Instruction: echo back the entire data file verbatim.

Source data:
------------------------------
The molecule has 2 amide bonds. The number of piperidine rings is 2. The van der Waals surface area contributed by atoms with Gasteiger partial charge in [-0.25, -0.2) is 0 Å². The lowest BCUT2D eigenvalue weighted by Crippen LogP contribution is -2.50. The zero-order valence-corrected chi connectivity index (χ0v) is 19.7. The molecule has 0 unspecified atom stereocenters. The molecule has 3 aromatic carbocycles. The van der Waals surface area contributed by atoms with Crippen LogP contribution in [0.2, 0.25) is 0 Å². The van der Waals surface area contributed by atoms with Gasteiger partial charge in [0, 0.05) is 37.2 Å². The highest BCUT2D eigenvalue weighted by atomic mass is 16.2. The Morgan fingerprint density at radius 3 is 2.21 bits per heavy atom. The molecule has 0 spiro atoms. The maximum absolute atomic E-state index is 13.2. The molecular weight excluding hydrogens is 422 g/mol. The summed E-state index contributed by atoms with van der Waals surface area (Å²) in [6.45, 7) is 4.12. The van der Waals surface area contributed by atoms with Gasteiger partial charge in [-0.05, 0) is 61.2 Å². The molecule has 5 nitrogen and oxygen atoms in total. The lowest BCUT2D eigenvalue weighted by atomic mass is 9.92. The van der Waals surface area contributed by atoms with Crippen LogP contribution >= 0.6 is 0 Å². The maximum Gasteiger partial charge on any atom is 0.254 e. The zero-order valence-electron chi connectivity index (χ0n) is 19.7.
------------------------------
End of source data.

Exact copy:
The molecule has 2 amide bonds. The number of piperidine rings is 2. The van der Waals surface area contributed by atoms with Gasteiger partial charge in [-0.25, -0.2) is 0 Å². The lowest BCUT2D eigenvalue weighted by Crippen LogP contribution is -2.50. The zero-order valence-corrected chi connectivity index (χ0v) is 19.7. The molecule has 0 unspecified atom stereocenters. The molecule has 3 aromatic carbocycles. The van der Waals surface area contributed by atoms with Crippen LogP contribution in [0.2, 0.25) is 0 Å². The van der Waals surface area contributed by atoms with Gasteiger partial charge in [0, 0.05) is 37.2 Å². The highest BCUT2D eigenvalue weighted by atomic mass is 16.2. The Morgan fingerprint density at radius 3 is 2.21 bits per heavy atom. The molecule has 0 spiro atoms. The maximum absolute atomic E-state index is 13.2. The molecular weight excluding hydrogens is 422 g/mol. The summed E-state index contributed by atoms with van der Waals surface area (Å²) in [6.45, 7) is 4.12. The van der Waals surface area contributed by atoms with Gasteiger partial charge in [-0.05, 0) is 61.2 Å². The molecule has 5 nitrogen and oxygen atoms in total. The lowest BCUT2D eigenvalue weighted by atomic mass is 9.92. The van der Waals surface area contributed by atoms with Crippen LogP contribution >= 0.6 is 0 Å². The maximum Gasteiger partial charge on any atom is 0.254 e. The zero-order valence-electron chi connectivity index (χ0n) is 19.7.